Category Archives: Books and Arts

Agus ’87’s Pens Guide to Harnessing the Advances of the ‘Lucky Years’

David Agus ’87

David Agus ’87

Health care isn’t a right; it’s a responsibility. That’s one of the premises of The Lucky Years by oncologist David Agus ’87. What Agus calls “the lucky years” is the era we live in now, the first time “we have at our disposal all the information we need to design our own health.” Thanks to a wealth of technology and data available, those living in developed countries have the potential to live longer than ever. But with those advances comes the potential for confusion and misinformation.

Drawing on his experience as a physician and a biomedical researcher, Agus writes about everything from genetic testing to mobile apps, helping readers navigate the sometimes contradictory information about new technologies and debunking misconceptions, such as the necessity of surgery to cure appendicitis. (In 2015, he writes, studies showed that 70 percent of appendicitis patients who took antibiotics did not need surgery.) He also addresses advances in cancer treatment, such as the benefits and perils of sequencing tumors to reveal gene variants that can be targeted with drugs. Continue reading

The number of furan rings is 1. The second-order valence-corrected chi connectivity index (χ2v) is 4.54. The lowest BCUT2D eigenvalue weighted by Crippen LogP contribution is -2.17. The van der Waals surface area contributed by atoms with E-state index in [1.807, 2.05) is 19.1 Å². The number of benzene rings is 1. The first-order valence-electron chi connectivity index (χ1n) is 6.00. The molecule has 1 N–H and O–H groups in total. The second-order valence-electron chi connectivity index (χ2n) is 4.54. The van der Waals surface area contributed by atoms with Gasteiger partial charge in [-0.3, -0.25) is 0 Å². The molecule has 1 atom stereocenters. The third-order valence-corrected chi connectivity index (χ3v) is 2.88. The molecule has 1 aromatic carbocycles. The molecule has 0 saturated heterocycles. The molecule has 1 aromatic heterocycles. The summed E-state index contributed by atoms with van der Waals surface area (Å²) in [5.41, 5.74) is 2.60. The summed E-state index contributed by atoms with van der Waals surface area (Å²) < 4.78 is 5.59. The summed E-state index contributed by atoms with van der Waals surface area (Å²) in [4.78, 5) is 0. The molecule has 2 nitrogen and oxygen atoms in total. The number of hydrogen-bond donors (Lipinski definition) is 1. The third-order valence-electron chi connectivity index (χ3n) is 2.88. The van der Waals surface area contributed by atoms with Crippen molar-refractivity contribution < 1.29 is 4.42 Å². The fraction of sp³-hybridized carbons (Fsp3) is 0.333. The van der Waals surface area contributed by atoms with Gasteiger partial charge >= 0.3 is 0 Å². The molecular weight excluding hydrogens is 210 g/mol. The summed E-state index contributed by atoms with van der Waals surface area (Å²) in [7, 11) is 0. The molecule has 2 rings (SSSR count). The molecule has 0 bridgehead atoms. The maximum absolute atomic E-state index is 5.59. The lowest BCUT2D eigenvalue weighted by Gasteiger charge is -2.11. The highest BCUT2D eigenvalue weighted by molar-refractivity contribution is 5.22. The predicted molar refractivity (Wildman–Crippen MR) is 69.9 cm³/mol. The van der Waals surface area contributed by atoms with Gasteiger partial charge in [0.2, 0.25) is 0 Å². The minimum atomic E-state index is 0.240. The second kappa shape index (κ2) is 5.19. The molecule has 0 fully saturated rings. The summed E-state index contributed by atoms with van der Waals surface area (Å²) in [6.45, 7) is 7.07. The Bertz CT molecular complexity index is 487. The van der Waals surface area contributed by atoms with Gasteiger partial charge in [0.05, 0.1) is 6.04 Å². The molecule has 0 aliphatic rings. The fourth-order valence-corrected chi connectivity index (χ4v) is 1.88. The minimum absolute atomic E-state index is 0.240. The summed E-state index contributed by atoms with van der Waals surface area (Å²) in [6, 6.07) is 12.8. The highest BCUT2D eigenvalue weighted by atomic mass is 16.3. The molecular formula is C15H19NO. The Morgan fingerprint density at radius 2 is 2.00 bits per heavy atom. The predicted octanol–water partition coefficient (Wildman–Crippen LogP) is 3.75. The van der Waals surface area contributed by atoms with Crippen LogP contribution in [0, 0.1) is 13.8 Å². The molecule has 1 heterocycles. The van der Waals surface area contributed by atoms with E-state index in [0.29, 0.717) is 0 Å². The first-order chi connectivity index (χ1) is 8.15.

A Debut Novel by Professor Idra Novey Tackles Translation

Professor Idra Novey

Professor Idra Novey

The protagonist of Idra Novey’s debut novel Ways to Disappear is a translator of Brazilian literature named Emma, who lives in Pittsburgh with her rather boring boyfriend. When Beatriz Yagoda, the author Emma has spent her career translating, disappears, Emma takes the next flight to Brazil to contend with loan sharks, washed-up literary agents, and the unfinished draft of Beatriz’ latest book to search for the missing novelist.

Novey, a lecturer in creative writing, is the author of two books of poetry, including Exit, Civilian, which was a National Poetry Series winner, and a translator of Spanish and Portuguese authors. She teaches translation at Princeton. Novey spoke with PAW about the art of translation, loan sharks, and surviving a monsoon.